3. David Greenwald

          Ron: You had the chance to support a project as you are describing a year ago, when you voted that down, there was no guarantee it would come back.  Clearly the developer doesn’t feel that it’s viable to have commercial without Richards access.  Maybe you can talk to them about it and pledge your support for a commercial portion combined with student housing.  Nothing has been submitted yet.

        4. Ron

          Don:  “I think the horse you are beating is dead.”

          Good.  Maybe they won’t proceed with a vote unless concerns are adequately addressed. (Including the lack of an “innovation center” component.)

          Even David notes that this isn’t an “ideal” proposal. (Is there an “abundance” of such sites, so that the city doesn’t need to ensure that a desirable proposal is put forth?)

          And again, why couldn’t the developer work out something with UCD, after Nishi 1.0 failed?

          1. Don Shor

            Maybe they won’t proceed with a vote unless concerns are adequately addressed.

            I expect it to be on the ballot. I suspect they are looking at the fact that it’s the same people raising the same objections, that those folks won’t be satisfied anyway, that they lost narrowly last time, and it’s a simpler project so they are likely to prevail.

        5. Todd Edelman

          Clearly the developer doesn’t feel that it’s viable to have commercial without Richards access.

          Yes, surface traffic to Richards would be a huge problem: A solution for access to the commercial part of Nishi 2.0 is the already-discussed bus and bicycle access plus a 24/7 self-driving electric shuttle on a fixed route between Davis Depot, Downtown, Nishi and a parking structure on top of the 80-Richards interchange that would also catch cars from the region before they go under the train tracks.

          It’s not a leap of analysis to determine that people voted against Nishi 1.0 because of the false idea that cars had to access the site, and even Davis streets. Davis Depot fills up early in the morning, parking in Downtown in general is going to get more difficult, and even more if and when the outcome of the Downtown Core process is a large pedestrianized area and improved conditions also for cycling – the size and quality of all of this – or perhaps it being the outcome at all – will be threatened by a perceived lack of parking, but the 80-Richards parking structure solution is a key if not the key to a viable, mixed-use Nishi, a resilient Downtown and a Park & Ride-able train station that doesn’t bring car traffic into Downtown from the south and east-west I-80 approaches.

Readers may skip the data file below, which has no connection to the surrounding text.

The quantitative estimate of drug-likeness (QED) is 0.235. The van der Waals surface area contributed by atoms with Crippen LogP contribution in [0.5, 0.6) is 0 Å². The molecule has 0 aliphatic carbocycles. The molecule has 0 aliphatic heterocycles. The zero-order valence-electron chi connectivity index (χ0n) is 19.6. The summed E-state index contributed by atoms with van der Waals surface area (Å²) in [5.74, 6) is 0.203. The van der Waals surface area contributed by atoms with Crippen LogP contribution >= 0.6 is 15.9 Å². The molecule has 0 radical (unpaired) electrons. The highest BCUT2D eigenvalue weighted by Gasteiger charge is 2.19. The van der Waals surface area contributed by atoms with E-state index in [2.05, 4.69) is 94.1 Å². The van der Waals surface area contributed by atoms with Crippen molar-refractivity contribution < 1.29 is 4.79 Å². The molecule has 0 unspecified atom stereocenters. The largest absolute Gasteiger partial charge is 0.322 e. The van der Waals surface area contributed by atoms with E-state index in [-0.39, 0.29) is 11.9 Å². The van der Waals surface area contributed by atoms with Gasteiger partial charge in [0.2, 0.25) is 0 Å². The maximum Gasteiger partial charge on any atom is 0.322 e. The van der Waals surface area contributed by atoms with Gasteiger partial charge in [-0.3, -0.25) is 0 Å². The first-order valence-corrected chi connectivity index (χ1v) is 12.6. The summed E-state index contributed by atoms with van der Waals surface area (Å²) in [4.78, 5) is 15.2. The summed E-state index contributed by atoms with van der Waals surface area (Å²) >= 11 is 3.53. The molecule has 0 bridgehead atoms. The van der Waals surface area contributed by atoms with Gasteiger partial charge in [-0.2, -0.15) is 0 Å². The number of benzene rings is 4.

As the 80-Richards parking solution could also be a quick stop for regional buses – not only drivers but bus passengers too would use the self-driving shuttles – it’s worth considering adding it to the planned by Caltrans I-80 bus/HOV/BYkePASS project, beyond the separate current plan of Davis for the interchange which is to increase safety and add temporary capacity for cars entering and exiting town, and to do some minor to moderate improvements for cycling infrastructure.

          I think I may propose this for the long-term agenda at the BTSSC meeting on January 11th.

  3. Ron

    David:  “And the part that is really needs to focus on changing the culture in the city.”

    The culture espoused by the Vanguard needs changing.  (Or, at least ignoring.)

  4. Tia Will

     It is time for us to figure out what we want to be as we grow up.”

    I have a problem with this conceptually. A city does not “grow up”. This implies that at some point it is immature and at another point it is a responsible “adult”. What a city does is to evolve. It may do so rapidly, or slowly, or in boom/bust cycles. It can do that through public city planning, or it can default to the developers and let them decide the evolution of the city on a case by case basis. I prefer the option of planning, and then respecting those plans and creating an equal playing field in which all have to abide by the same rules.

    I also favor planning as a region. I believe that the university should be seen as a regional benefit, not a resource to be hoarded by Davis. Just as it was appropriate for the medical school to move to Sacramento to be close to the patients, so there may be other operations of the university that are more appropriately located in Sacramento. Davis is best suited as a location for Vet medicine and agricultural studies. Other functions of the university would likely thrive whether in Davis, Sacramento, Woodland….

    I do not believe that given the fiscal difficulties that we find ourselves in, that the answer has been in the past to “grow our way out of trouble”, nor do I believe that will be the most productive way in the future.

    1. David Greenwald

      You’re talking the comment in a direction not intended.  A city does grow and evolve.  We went from a farm town to a small host city for a fledgling university, to the host city of what is now a 40,000 student top ten public university in the nation.  What does that mean for the community?  What should this community look like?  There are life cycles, and yes, the comment was a bit flippant, but meant in that light.

  5. Jim Frame

    The word I got was that UCD can’t be bothered to talk with Davis interests about economic development, but that an out-of-state university may soon be sponsoring a Davis manufacturing incubator.  I find it both ironic and encouraging that another university’s brand may be splashed across the front of a building in UCD’s backyard in the near future.